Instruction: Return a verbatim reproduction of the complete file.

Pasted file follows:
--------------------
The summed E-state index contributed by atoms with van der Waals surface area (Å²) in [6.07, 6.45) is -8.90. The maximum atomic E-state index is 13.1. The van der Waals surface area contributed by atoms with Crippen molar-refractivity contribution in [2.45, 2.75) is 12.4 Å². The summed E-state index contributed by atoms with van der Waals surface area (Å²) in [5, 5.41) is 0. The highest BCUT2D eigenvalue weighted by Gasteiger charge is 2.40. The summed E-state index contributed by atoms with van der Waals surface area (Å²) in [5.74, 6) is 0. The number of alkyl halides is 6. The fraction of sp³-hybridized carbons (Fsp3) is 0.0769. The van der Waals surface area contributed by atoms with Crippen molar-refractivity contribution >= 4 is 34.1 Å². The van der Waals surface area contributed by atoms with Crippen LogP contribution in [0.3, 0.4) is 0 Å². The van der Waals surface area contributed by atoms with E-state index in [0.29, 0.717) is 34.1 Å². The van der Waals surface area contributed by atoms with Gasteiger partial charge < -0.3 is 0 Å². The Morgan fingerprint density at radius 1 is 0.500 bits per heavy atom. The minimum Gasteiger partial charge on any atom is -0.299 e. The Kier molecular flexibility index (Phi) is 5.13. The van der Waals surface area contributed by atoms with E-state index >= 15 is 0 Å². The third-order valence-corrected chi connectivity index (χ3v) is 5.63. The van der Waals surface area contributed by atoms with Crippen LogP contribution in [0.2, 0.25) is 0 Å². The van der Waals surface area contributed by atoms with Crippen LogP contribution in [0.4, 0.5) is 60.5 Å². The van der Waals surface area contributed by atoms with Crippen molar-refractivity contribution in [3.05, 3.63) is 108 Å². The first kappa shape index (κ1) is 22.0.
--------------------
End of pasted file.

The summed E-state index contributed by atoms with van der Waals surface area (Å²) in [6.07, 6.45) is -8.90. The maximum atomic E-state index is 13.1. The van der Waals surface area contributed by atoms with Crippen molar-refractivity contribution in [2.45, 2.75) is 12.4 Å². The summed E-state index contributed by atoms with van der Waals surface area (Å²) in [5, 5.41) is 0. The highest BCUT2D eigenvalue weighted by Gasteiger charge is 2.40. The summed E-state index contributed by atoms with van der Waals surface area (Å²) in [5.74, 6) is 0. The number of alkyl halides is 6. The fraction of sp³-hybridized carbons (Fsp3) is 0.0769. The van der Waals surface area contributed by atoms with Crippen molar-refractivity contribution >= 4 is 34.1 Å². The van der Waals surface area contributed by atoms with Crippen LogP contribution in [0.3, 0.4) is 0 Å². The van der Waals surface area contributed by atoms with E-state index in [0.29, 0.717) is 34.1 Å². The van der Waals surface area contributed by atoms with Gasteiger partial charge < -0.3 is 0 Å². The Morgan fingerprint density at radius 1 is 0.500 bits per heavy atom. The minimum Gasteiger partial charge on any atom is -0.299 e. The Kier molecular flexibility index (Phi) is 5.13. The van der Waals surface area contributed by atoms with E-state index >= 15 is 0 Å². The third-order valence-corrected chi connectivity index (χ3v) is 5.63. The van der Waals surface area contributed by atoms with Crippen LogP contribution in [0.2, 0.25) is 0 Å². The van der Waals surface area contributed by atoms with Crippen LogP contribution in [0.4, 0.5) is 60.5 Å². The van der Waals surface area contributed by atoms with Crippen molar-refractivity contribution in [3.05, 3.63) is 108 Å². The first kappa shape index (κ1) is 22.0.